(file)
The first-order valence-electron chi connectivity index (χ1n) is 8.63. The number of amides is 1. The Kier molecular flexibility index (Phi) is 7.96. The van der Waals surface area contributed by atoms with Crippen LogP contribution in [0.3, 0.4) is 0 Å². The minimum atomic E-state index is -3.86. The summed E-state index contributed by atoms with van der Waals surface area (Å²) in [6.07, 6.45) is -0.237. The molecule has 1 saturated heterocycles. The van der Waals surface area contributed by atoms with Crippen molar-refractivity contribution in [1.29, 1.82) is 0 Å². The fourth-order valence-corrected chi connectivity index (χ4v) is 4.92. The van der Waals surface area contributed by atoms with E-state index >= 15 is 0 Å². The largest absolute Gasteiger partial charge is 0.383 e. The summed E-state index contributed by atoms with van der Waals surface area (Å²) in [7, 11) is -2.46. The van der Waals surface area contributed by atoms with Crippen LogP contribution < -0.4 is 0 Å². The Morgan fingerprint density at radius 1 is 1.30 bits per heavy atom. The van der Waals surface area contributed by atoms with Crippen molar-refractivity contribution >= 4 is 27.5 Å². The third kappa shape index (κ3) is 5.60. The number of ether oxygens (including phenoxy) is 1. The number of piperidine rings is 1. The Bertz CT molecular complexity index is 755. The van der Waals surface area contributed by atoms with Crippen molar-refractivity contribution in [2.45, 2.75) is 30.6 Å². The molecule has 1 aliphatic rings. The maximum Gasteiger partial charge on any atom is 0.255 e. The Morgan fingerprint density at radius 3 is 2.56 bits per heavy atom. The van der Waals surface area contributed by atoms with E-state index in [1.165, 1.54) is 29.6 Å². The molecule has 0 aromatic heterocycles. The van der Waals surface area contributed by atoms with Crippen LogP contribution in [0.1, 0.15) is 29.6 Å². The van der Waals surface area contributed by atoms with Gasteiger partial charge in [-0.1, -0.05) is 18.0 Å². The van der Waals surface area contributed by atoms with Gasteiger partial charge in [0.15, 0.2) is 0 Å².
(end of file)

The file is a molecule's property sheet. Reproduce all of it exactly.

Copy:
The first-order valence-electron chi connectivity index (χ1n) is 8.63. The number of amides is 1. The Kier molecular flexibility index (Phi) is 7.96. The van der Waals surface area contributed by atoms with Crippen LogP contribution in [0.3, 0.4) is 0 Å². The minimum atomic E-state index is -3.86. The summed E-state index contributed by atoms with van der Waals surface area (Å²) in [6.07, 6.45) is -0.237. The molecule has 1 saturated heterocycles. The van der Waals surface area contributed by atoms with Crippen molar-refractivity contribution in [1.29, 1.82) is 0 Å². The fourth-order valence-corrected chi connectivity index (χ4v) is 4.92. The van der Waals surface area contributed by atoms with E-state index >= 15 is 0 Å². The largest absolute Gasteiger partial charge is 0.383 e. The summed E-state index contributed by atoms with van der Waals surface area (Å²) in [7, 11) is -2.46. The van der Waals surface area contributed by atoms with Crippen LogP contribution < -0.4 is 0 Å². The Morgan fingerprint density at radius 1 is 1.30 bits per heavy atom. The van der Waals surface area contributed by atoms with Crippen molar-refractivity contribution >= 4 is 27.5 Å². The third kappa shape index (κ3) is 5.60. The number of ether oxygens (including phenoxy) is 1. The number of piperidine rings is 1. The Bertz CT molecular complexity index is 755. The van der Waals surface area contributed by atoms with Crippen molar-refractivity contribution in [2.45, 2.75) is 30.6 Å². The molecule has 1 aliphatic rings. The maximum Gasteiger partial charge on any atom is 0.255 e. The Morgan fingerprint density at radius 3 is 2.56 bits per heavy atom. The van der Waals surface area contributed by atoms with E-state index in [1.165, 1.54) is 29.6 Å². The molecule has 0 aromatic heterocycles. The van der Waals surface area contributed by atoms with Crippen LogP contribution in [0.1, 0.15) is 29.6 Å². The van der Waals surface area contributed by atoms with Gasteiger partial charge in [-0.1, -0.05) is 18.0 Å². The van der Waals surface area contributed by atoms with Gasteiger partial charge in [0.15, 0.2) is 0 Å².